Next generation shows commitment to family farm
By Jennifer Carrico
Commitment is important when it comes to farming and raising cattle. Commitment is just what Bryce Schmidt is doing at his family’s farm near Maryville, Mo., and learning how to let the land take care of the cows and the cows take care of the land.
Bryce is the fourth generation to raise Angus cattle at the northwest Missouri farm. While his dad, Steve, went the commercial route when raising cattle, Bryce hopes to move back to a registered Angus operation like his grandfather, J.R., used to do.
“I’ve been back here for about a year after attending college and I’d really like to take over where my grandpa left off and start raising and selling registered Angus seedstock again someday,” Bryce said.
The family has about 200 spring-calving females and 25 fall calvers. The spring group consists of about 140 cows and 60 bred heifers.
At birth, calves are tagged and their naval is treated. Male calves are castrated at that time. In May, prior to breeding, both cows and calves are vaccinated. Calves are given vaccinations against black leg and pinkeye and are fly tagged. Cows were given a Scourguard vaccine prior to calving and then are given a round of pre-breeding vaccines in May, according to recommendations from their veterinarian. The herd is wormed twice per year with two different kinds of wormer.
Angus bulls are purchased from purebred seedstock operations in the Missouri, Iowa and Oklahoma areas. Steve said when selecting bulls for the cowherd, he looks for a more moderate framed bull, with good growth and fertility.
“My dad liked cows with a little more frame. I’ve been working to bring that frame down a little and still have the pounds of meat,” Steve said. “Fertility and milk are important in our cowherd. We still want growth, too. We just have to find a happy medium.”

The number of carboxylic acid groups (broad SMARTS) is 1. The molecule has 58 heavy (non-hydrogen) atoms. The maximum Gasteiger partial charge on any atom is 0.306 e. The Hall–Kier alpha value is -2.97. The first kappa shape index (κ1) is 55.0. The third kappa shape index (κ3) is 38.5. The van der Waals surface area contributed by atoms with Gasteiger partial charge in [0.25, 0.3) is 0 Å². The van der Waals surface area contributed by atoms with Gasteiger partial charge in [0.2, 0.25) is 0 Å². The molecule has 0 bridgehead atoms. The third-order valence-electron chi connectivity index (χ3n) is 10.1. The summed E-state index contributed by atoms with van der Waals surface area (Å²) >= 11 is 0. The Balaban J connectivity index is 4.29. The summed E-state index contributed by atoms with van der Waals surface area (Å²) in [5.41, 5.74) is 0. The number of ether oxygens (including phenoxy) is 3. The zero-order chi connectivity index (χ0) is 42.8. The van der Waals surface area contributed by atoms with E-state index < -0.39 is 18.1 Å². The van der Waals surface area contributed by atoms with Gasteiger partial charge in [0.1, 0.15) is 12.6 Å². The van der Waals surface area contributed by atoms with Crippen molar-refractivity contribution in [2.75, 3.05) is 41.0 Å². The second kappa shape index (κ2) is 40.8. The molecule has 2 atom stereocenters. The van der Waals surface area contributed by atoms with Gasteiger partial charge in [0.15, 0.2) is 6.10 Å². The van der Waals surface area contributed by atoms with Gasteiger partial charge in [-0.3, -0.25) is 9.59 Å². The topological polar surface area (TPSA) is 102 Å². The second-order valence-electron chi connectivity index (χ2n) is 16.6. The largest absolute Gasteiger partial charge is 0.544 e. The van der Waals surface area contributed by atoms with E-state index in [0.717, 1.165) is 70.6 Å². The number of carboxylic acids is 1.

While they have been artificially inseminating heifers for a while, they decided to select about 45 cows to artificially inseminate for the first time this past breeding season. The group of cows that was selected for AI was based on maternal traits and quality. Then bulls were matched to these cows and were bred as a group.
The Schmidts retain about 50 heifers for replacements in their herd. Those heifers, along with about 30 others black Angus heifers, which are purchased from nearby breeders to be artificially inseminated in a group. They also purchase about 100 Red Angus heifers and artificially inseminate them to be sold in January at the local salebarn.
“We’ve been selling bred heifers for about 15 years at the Maryville Sale Barn. Several buyers are repeat buyers of these heifers,” Steve said.
The heifers are set up on the 14-day CIDR protocol. They also take pelvic measurements on all the heifers in order to know their ability for calving ease. They are artificially inseminated to Angus bulls selected primarily on calving ease. Clean-up bulls are left in with the heifers for about 90 days.
In late August, the heifers are all ultrasound pregnancy checked in order to be grouped and sold accordingly.
“Farmers like to know when these heifers will be calving, and the AI-bred heifers usually bring at least $350 more per head at sale time than the bull-bred heifers do,” explained Steve.
In the spring, cows start calving out on pastures in mid-March, while heifers are bred to calve earlier and are in an area where they can be put in barns for assistance. After calving, pairs are turned out on pastures of a fescue grass mix. While Steve said fescue grasses can make for challenges in the cowherd, they have learned how to manage it to get the best result. Fescue pastures are clipped in the summer in order to cut the seed heads off and help prevent challenges that fescue can bring.